2 Credit Quality
In general, bonds issued by the Commonwealth Government are regarded as risk free as the probability of default is very small. This is because the Government can always use taxes to raise revenue to repay debt.
But issuers such as banks cannot raise taxes and therefore their probability of default is higher. The higher an issuer’s credit risk, the higher the yield the issuer must offer to attract investors.
The maturity date of a bond is underpinned by the yield curve. The yield curve gauges market expectations about future interest rates by plotting the yield-to-maturities ofvarious bonds at staggered maturities.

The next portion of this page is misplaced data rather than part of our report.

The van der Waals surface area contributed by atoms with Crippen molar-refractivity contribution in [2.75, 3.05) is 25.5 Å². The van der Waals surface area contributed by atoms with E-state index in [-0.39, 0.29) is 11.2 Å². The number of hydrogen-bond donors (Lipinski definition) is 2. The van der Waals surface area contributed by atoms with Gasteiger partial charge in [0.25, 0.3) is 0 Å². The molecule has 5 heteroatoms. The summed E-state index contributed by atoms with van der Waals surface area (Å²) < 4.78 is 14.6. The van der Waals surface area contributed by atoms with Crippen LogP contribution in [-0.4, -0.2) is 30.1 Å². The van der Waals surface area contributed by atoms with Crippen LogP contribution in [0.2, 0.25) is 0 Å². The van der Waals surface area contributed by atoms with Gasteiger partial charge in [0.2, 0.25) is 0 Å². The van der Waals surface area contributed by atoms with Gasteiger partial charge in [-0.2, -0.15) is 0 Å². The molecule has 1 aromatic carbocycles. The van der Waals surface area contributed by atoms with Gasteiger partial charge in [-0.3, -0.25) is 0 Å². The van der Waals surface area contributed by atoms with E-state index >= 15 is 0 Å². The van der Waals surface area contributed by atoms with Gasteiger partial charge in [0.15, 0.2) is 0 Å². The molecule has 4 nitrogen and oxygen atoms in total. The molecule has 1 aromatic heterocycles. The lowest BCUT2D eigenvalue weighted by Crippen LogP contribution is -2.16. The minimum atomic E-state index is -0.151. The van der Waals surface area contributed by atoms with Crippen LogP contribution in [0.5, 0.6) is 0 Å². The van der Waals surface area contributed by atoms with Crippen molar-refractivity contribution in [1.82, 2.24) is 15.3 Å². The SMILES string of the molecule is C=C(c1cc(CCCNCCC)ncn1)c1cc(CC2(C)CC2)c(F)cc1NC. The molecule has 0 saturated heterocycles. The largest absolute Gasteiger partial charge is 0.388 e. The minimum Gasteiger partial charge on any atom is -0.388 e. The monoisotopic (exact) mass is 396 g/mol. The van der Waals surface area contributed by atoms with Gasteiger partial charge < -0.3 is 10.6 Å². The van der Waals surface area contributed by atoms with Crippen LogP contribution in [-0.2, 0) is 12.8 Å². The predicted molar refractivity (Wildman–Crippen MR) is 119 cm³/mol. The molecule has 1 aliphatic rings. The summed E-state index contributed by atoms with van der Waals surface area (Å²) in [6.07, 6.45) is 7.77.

A ‘normal yield curve’ shape can suggest stable economic conditions and normal forecasted growth rates. Hence shorter dated securities are expected to receive lower yields than longer dated securities, reflecting a stronger chance of receiving the face value at maturity. Conversely, the increased uncertainty in relation to market conditions in the future imply that longer dated securities should carry a higher yield.
In contrast, an ‘inverse yield curve’ arises from extraordinary market conditions where volatility governs current investor sentiment. In this case, shorter dated securities generally attract higher yields than longer dated securities, as the market expects interest rates to decline over time following the current adverse market conditions.